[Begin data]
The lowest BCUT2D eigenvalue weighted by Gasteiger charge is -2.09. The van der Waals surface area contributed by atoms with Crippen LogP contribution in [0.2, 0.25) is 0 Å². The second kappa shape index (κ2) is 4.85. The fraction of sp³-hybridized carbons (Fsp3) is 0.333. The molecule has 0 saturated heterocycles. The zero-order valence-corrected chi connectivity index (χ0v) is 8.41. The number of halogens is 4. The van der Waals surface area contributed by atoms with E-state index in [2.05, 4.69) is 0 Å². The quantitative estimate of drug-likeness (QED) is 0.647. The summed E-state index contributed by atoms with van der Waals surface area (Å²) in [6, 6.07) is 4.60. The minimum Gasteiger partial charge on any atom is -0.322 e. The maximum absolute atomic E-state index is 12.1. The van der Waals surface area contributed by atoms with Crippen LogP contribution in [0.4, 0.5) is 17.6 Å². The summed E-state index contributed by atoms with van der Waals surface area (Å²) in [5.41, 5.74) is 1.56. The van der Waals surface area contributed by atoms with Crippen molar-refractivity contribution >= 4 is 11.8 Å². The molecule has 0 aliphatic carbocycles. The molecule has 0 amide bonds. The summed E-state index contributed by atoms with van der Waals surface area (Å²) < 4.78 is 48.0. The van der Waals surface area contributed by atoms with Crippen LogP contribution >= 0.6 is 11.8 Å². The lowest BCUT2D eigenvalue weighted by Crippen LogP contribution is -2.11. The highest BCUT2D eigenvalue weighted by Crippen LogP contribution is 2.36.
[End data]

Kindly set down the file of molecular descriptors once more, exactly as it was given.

The lowest BCUT2D eigenvalue weighted by Gasteiger charge is -2.09. The van der Waals surface area contributed by atoms with Crippen LogP contribution in [0.2, 0.25) is 0 Å². The second kappa shape index (κ2) is 4.85. The fraction of sp³-hybridized carbons (Fsp3) is 0.333. The molecule has 0 saturated heterocycles. The zero-order valence-corrected chi connectivity index (χ0v) is 8.41. The number of halogens is 4. The van der Waals surface area contributed by atoms with E-state index in [2.05, 4.69) is 0 Å². The quantitative estimate of drug-likeness (QED) is 0.647. The summed E-state index contributed by atoms with van der Waals surface area (Å²) in [6, 6.07) is 4.60. The minimum Gasteiger partial charge on any atom is -0.322 e. The maximum absolute atomic E-state index is 12.1. The van der Waals surface area contributed by atoms with Crippen LogP contribution in [0.4, 0.5) is 17.6 Å². The summed E-state index contributed by atoms with van der Waals surface area (Å²) in [5.41, 5.74) is 1.56. The van der Waals surface area contributed by atoms with Crippen molar-refractivity contribution >= 4 is 11.8 Å². The molecule has 0 aliphatic carbocycles. The molecule has 0 amide bonds. The summed E-state index contributed by atoms with van der Waals surface area (Å²) < 4.78 is 48.0. The van der Waals surface area contributed by atoms with Crippen LogP contribution >= 0.6 is 11.8 Å². The lowest BCUT2D eigenvalue weighted by Crippen LogP contribution is -2.11. The highest BCUT2D eigenvalue weighted by Crippen LogP contribution is 2.36.